And, to complicate matters, to these we must add cultures and intellectual traditions for whom the shape of Earth is of no interest whatsoever. Many tribal or pre-state societies, for instance, have little concern for what might be considered cosmography.

Turtles all the way down

However, from at least the 6th century BCE, the theory of the flat Earth began to fall out of favour. By the time we get to Aristotle in the 4th century BCE, the idea of a spherical Earth is commonplace, at least among the educated classes. And by the 1st Century BCE it is considered an uncontroversial truth. Having said that, the theory of a flat Earth has continued as a minor tradition in thought, like a handful of theories in science, such as Lamarckianism and vitalism.

Despite the historical tide having long turned, the mid 20th century saw the establishment of the Flat Earth Society, started in 1956 by Samuel Shenton, whose work was continued by the retired aircraft mechanic, Charles K. Johnson, in 1972.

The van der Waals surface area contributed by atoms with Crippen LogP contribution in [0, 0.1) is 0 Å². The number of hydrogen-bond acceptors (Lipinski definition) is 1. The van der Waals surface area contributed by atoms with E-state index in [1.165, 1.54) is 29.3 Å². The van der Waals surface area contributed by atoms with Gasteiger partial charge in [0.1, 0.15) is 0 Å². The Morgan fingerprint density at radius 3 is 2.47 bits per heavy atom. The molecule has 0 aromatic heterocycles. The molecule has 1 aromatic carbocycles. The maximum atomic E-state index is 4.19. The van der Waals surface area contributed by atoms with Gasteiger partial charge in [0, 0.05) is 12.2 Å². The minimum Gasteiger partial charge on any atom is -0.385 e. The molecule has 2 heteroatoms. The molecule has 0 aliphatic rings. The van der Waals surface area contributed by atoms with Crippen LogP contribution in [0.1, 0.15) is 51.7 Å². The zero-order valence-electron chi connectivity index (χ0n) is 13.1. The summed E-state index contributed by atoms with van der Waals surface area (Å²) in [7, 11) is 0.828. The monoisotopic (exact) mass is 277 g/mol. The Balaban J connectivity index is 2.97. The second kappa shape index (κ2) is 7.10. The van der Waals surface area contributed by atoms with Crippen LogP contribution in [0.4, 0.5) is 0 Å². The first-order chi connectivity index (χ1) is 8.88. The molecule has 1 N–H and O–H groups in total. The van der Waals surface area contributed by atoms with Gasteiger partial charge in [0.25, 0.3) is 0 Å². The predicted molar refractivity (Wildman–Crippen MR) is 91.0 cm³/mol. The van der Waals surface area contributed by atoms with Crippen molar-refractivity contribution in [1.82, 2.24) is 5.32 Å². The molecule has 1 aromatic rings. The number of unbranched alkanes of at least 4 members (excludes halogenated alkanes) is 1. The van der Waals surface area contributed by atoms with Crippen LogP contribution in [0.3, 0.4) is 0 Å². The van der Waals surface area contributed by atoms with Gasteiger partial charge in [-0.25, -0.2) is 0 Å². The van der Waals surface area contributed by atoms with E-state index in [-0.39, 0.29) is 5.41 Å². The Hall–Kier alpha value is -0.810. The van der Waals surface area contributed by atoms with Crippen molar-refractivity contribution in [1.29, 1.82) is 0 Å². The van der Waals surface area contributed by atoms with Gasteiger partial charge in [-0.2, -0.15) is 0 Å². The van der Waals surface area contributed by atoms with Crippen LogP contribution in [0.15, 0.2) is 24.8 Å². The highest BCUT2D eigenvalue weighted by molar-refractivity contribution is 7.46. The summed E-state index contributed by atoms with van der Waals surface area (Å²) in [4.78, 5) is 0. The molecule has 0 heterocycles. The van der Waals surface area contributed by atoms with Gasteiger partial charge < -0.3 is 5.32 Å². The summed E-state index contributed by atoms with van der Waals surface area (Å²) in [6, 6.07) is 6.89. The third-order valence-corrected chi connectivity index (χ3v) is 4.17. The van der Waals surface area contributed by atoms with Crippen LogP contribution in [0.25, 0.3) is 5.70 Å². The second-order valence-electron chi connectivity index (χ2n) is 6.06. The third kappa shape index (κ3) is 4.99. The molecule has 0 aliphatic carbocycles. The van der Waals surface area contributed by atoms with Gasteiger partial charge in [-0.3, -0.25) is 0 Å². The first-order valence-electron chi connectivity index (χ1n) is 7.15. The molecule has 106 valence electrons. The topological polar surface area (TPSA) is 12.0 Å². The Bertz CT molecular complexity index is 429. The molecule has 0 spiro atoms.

From California (where else?), Johnson functioned as president for The International Flat Earth Society. As its spokesman, he made a series of claims that have now become widespread outside the flat Earth community: the Apollo moon landings were faked, and that the correct view of the world is the traditional Christian one of the earth being flat.

Johnson, interestingly enough, didn't get only his cosmology wrong, he got his history and theology wrong as well. Orthodox Christian thinkers, at least since 5th century on, have supported the idea of a spherical Earth, from Bede through to Thomas Aquinas.
Astrology and the Flat Earth model with reference to the Inner Earth